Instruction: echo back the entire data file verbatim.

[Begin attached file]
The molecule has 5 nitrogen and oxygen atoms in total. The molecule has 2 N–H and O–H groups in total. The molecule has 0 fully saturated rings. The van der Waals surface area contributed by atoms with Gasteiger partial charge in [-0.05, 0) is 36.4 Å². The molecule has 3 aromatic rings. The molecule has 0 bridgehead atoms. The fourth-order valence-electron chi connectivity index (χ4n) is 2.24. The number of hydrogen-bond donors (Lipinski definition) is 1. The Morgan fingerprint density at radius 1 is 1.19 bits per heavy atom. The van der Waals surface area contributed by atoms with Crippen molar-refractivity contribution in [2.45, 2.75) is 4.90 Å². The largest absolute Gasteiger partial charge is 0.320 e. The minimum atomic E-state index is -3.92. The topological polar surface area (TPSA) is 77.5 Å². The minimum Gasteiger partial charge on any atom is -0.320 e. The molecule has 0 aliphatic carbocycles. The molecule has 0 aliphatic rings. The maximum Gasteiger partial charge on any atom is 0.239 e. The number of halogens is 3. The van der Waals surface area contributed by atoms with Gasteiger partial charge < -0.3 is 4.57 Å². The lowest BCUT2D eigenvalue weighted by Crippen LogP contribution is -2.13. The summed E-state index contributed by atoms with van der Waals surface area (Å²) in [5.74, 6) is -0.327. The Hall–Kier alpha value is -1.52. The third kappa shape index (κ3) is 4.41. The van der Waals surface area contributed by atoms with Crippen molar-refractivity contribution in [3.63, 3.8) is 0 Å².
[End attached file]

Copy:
The molecule has 5 nitrogen and oxygen atoms in total. The molecule has 2 N–H and O–H groups in total. The molecule has 0 fully saturated rings. The van der Waals surface area contributed by atoms with Gasteiger partial charge in [-0.05, 0) is 36.4 Å². The molecule has 3 aromatic rings. The molecule has 0 bridgehead atoms. The fourth-order valence-electron chi connectivity index (χ4n) is 2.24. The number of hydrogen-bond donors (Lipinski definition) is 1. The Morgan fingerprint density at radius 1 is 1.19 bits per heavy atom. The van der Waals surface area contributed by atoms with Crippen molar-refractivity contribution in [2.45, 2.75) is 4.90 Å². The largest absolute Gasteiger partial charge is 0.320 e. The minimum atomic E-state index is -3.92. The topological polar surface area (TPSA) is 77.5 Å². The minimum Gasteiger partial charge on any atom is -0.320 e. The molecule has 0 aliphatic carbocycles. The molecule has 0 aliphatic rings. The maximum Gasteiger partial charge on any atom is 0.239 e. The number of halogens is 3. The van der Waals surface area contributed by atoms with Gasteiger partial charge < -0.3 is 4.57 Å². The lowest BCUT2D eigenvalue weighted by Crippen LogP contribution is -2.13. The summed E-state index contributed by atoms with van der Waals surface area (Å²) in [5.74, 6) is -0.327. The Hall–Kier alpha value is -1.52. The third kappa shape index (κ3) is 4.41. The van der Waals surface area contributed by atoms with Crippen molar-refractivity contribution in [3.63, 3.8) is 0 Å².